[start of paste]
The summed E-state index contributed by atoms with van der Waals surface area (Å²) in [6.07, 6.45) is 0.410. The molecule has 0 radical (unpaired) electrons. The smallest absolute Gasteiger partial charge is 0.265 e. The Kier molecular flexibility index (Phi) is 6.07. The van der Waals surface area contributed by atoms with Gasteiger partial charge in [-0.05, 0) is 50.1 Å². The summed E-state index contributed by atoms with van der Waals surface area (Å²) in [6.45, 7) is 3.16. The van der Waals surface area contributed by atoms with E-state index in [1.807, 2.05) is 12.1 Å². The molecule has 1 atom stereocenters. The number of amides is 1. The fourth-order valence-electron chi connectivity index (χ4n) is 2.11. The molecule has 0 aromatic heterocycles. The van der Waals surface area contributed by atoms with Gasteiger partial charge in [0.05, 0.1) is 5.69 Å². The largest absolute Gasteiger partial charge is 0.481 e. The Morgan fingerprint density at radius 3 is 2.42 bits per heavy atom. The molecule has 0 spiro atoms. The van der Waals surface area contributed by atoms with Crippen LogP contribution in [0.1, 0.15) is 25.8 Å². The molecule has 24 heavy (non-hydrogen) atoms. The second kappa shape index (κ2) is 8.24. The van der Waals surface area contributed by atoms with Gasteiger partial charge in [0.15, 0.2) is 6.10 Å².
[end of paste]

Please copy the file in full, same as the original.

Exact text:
The summed E-state index contributed by atoms with van der Waals surface area (Å²) in [6.07, 6.45) is 0.410. The molecule has 0 radical (unpaired) electrons. The smallest absolute Gasteiger partial charge is 0.265 e. The Kier molecular flexibility index (Phi) is 6.07. The van der Waals surface area contributed by atoms with Gasteiger partial charge in [-0.05, 0) is 50.1 Å². The summed E-state index contributed by atoms with van der Waals surface area (Å²) in [6.45, 7) is 3.16. The van der Waals surface area contributed by atoms with E-state index in [1.807, 2.05) is 12.1 Å². The molecule has 1 atom stereocenters. The number of amides is 1. The fourth-order valence-electron chi connectivity index (χ4n) is 2.11. The molecule has 0 aromatic heterocycles. The van der Waals surface area contributed by atoms with Gasteiger partial charge in [0.05, 0.1) is 5.69 Å². The largest absolute Gasteiger partial charge is 0.481 e. The Morgan fingerprint density at radius 3 is 2.42 bits per heavy atom. The molecule has 0 spiro atoms. The van der Waals surface area contributed by atoms with Crippen LogP contribution in [0.1, 0.15) is 25.8 Å². The molecule has 24 heavy (non-hydrogen) atoms. The second kappa shape index (κ2) is 8.24. The van der Waals surface area contributed by atoms with Gasteiger partial charge in [0.15, 0.2) is 6.10 Å².